Be warned, The Outsider is violent, disturbing, and frightening, but it’s also extremely well made and wildly entertaining. I highly recommend it.

ESPN’s The Last Dance – A Few Thoughts

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I was born in 1977, so I got to experience the Bulls’ championships while in high school and college, which was pretty cool. I loved the NBA during those years. I remember staying up late on school nights every season during the playoffs to take it all in.

When The Last Dance debuted on ESPN, I felt disappointed because we don’t have cable–we’re cord cutters. I kept hearing it was on Netflix as well, but I came to find out that was just for the international market.

However, last week I learned that the ESPN app is free on smart TVs and that The Last Dance is available to stream via that app. Guess what my wife and I have done for the last few nights? That’s right–we binged The Last Dance after the kids went to bed, and we loved it!

I have to be honest–I know Michael Jordan is the greatest player to have ever picked up a basketball, but I forgot just how damn good he actually was. Seeing those years compressed into ten hours … wow. Amazing, amazing stuff.

The documentary played with time in an interesting fashion. It kept bouncing back and forth between the first championship run and the second. This juxtaposition made for some interesting viewing as you compared the “young” Michael Jordan to the “old” Michael Jordan.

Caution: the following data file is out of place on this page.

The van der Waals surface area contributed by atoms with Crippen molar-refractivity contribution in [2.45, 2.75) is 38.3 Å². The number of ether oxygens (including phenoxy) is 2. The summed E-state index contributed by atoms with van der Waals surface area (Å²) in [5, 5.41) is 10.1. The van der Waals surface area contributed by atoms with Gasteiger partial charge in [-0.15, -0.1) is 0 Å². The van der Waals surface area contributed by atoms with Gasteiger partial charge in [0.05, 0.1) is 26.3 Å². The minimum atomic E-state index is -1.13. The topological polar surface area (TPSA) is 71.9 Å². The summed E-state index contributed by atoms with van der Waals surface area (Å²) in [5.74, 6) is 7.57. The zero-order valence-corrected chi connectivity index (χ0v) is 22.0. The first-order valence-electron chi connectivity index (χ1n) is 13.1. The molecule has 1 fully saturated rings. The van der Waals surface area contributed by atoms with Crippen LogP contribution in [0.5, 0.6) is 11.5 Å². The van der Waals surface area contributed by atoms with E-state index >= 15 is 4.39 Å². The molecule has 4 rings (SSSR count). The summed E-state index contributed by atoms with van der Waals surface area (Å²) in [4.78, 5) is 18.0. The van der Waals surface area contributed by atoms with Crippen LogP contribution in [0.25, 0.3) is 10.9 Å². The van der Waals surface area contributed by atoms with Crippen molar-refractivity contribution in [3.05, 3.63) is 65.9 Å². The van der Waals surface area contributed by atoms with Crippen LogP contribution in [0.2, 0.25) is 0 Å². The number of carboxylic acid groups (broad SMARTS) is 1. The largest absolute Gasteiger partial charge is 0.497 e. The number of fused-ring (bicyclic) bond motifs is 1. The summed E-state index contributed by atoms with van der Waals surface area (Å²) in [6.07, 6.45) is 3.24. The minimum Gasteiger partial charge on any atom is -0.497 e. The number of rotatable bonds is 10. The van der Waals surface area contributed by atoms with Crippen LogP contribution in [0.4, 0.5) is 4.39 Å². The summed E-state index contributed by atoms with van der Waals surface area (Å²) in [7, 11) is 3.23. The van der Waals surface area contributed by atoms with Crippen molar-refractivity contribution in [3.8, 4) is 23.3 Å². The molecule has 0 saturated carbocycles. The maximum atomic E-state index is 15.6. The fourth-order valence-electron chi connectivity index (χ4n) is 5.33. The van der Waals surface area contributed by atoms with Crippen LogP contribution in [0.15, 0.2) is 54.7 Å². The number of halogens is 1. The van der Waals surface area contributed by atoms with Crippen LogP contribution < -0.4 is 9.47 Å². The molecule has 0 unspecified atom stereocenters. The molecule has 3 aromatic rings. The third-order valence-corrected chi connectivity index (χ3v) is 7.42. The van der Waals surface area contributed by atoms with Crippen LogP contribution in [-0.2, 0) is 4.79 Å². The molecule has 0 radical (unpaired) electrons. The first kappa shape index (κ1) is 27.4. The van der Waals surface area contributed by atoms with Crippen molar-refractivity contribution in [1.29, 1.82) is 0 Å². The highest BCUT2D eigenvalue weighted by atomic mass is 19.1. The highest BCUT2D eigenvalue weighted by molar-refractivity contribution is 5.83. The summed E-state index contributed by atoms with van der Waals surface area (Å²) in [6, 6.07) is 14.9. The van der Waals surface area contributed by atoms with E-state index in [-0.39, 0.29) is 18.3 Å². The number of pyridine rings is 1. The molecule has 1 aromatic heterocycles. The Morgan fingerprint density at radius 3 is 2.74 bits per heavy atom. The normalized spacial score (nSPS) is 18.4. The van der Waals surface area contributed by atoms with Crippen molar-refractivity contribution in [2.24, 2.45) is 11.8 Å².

Plus, it was fantastic to see those players I loved to watch so much back in the day. Not just the Bulls players, either. Larry Bird, Magic Johnson, Charles Barkley, Patrick Ewing, Isiah Thomas, John Stockton, Reggie Miller, Karl Malone, Gary Payton, Shawn Kemp, Charles Oakley, John Starks, and very young versions of Shaq and Kobe.

If you enjoyed 90s basketball, The Last Dance is extremely fulfilling. Keep in mind, though, that this is pretty much Michael Jordan propaganda. There are no hard questions for the man, no controversies, no awkward moments for him to tackle. This is purely reliving his glory years, and I’m absolutely okay with that.

Here are a few things I learned from The Last Dance that I didn’t know back then …

  1. Michael Jordan tormented every teammate and opponent he encountered.
  2. Scottie Pippen was a little more selfish than I thought, but, even so, he wasn’t very selfish at all under the circumstances.
  3. Dennis Rodman’s shenanigans were far more calculated than I imagined.
  4. Phil Jackson cursed pretty hardcore for a zen master.
  5. Steve Kerr has always been hilarious and really, really smart.
  6. Scott Burrell was on the team.
  7. Horace Grant was a bit of a whiner.
  8. Jordan had a security guard who could have been a member of Lynyrd Skynyrd.
  9. Before Jordan joined the Bulls, they were a traveling cocaine circus.
  10. Michael Jordan had a very special relationship with his dad.

The Last Dance proved incredibly fun. I still enjoy the NBA, but nothing will ever replace those formative years spent watching the League and Jordan.

Oh, and I’ll finally admit that Jordan was better than LeBron, but I still like LeBron more and I always will.